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Seeing red over exclusive event

Several weeks ago, RNZ posted a story on its website about what was framed as a fun bit of unity on the part of a minority community.

A gathering of 100 people at a bar in Hastings at the start of this month served as a celebration of a group that makes up just one to 2 per cent of New Zealand’s population.

The assembly appears to have catered for a wide range of ages – from babies to those of more advanced years – who were all united by the one obviously immutable characteristic they share.

Much was made of how frequently the attendees find themselves the odd one out in a throng, and how they’ve often been a magnet for abuse from other, less enlightened citizens as a consequence.

As such, “the event was about joy, connection and solidarity – and being proud of the names that, for many, were thrown as slurs around the playground”, it was reported.

“We’re reclaiming tonight all those names” one of the organisers was quoted as saying, as was his description of this meeting of his people as “beautiful, nothing short of beautiful”.

According to the story, their commonality was of great comfort to those who attended – “It just, like, makes you feel special,” said one, while another was buzzed “just to feel you fit in”, and the aforementioned organiser mentioned having been approached by “an emotional 13-year-old” who “was in tears [because] she’d never felt so affirmed … in her life”.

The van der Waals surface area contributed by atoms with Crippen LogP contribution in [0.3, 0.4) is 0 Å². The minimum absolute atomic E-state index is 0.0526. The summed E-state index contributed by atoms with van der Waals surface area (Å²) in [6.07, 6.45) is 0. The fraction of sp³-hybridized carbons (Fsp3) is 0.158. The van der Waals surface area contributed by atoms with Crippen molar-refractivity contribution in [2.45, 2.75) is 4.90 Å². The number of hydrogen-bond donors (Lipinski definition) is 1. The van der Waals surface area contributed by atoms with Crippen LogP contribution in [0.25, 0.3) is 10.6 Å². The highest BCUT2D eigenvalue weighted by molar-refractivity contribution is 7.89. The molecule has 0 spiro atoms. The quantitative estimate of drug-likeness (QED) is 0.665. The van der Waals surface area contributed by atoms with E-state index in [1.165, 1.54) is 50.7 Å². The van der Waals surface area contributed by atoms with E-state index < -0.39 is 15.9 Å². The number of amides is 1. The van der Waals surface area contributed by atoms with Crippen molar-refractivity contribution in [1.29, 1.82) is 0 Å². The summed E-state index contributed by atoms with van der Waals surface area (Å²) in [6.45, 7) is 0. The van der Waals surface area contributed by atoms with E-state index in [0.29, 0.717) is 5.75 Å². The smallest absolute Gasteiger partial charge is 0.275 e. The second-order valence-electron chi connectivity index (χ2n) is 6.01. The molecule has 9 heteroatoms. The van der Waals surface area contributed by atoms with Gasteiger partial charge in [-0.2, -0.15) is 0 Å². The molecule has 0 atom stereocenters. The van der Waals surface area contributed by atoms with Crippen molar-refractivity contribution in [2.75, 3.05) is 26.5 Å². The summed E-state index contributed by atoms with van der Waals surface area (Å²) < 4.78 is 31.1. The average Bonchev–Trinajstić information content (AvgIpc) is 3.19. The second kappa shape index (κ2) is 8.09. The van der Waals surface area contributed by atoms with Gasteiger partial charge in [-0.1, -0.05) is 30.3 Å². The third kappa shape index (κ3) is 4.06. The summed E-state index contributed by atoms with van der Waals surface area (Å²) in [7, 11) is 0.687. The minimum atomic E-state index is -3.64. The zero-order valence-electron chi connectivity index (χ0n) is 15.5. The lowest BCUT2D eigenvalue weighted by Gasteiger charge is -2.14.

All of which no doubt sounds like a wonderful and much-needed exercise in self-empowerment on the part of a tiny, unfairly put-upon group.

This writer, however, must beg to differ.

Because the minority that came out ‘to represent’ that night in Hastings were redheads.

Yup, it was a bunch of gingas, bloodnuts, carrot tops, copperheads, rangas, and/or ginger mingers.

So let’s call the occasion for what it was – the saddest, most mewling example of self-defeating ‘identity politics’ one could ever have the misfortune to come across.

And I say that as a pipe-hitting member of the redhead tribe – even if my once bright orange locks began turning into what I’m told is a shade of ‘strawberry blond’ at around the same time the majority of my follicles began migrating south.

Yes, I am more than familiar with the slings and arrows of taunting descriptions that not especially imaginative children – of all ages – have a tendency to fling in the direction of those with the ‘wrong’ hair colour. Indeed, I vividly recall the sinking feeling I experienced while sitting in my Form One class at Masterton Intermediate when Miss Anderson was reading the passage in Maurice Gee’s Under the Mountain that ‘helpfully’ enumerated the veritable cornucopia of insults the book’s twin redheaded protagonists had to endure as a result of the hue of their tresses.

But as subsequent experience suggested, it’s a mug’s game to become overly attached to – or affected by others’ attitudes to – a personal characteristic that one can’t change. Especially if it simply serves to obscure from yourself all those uniquely individual ways in which you’re actually an arsehole.

To paraphrase the good Dr Martin Luther King, I have a dream of one day living in a nation where people will be judged by the content of their character, and not the colour of their hair – however resplendent or receding it may be.

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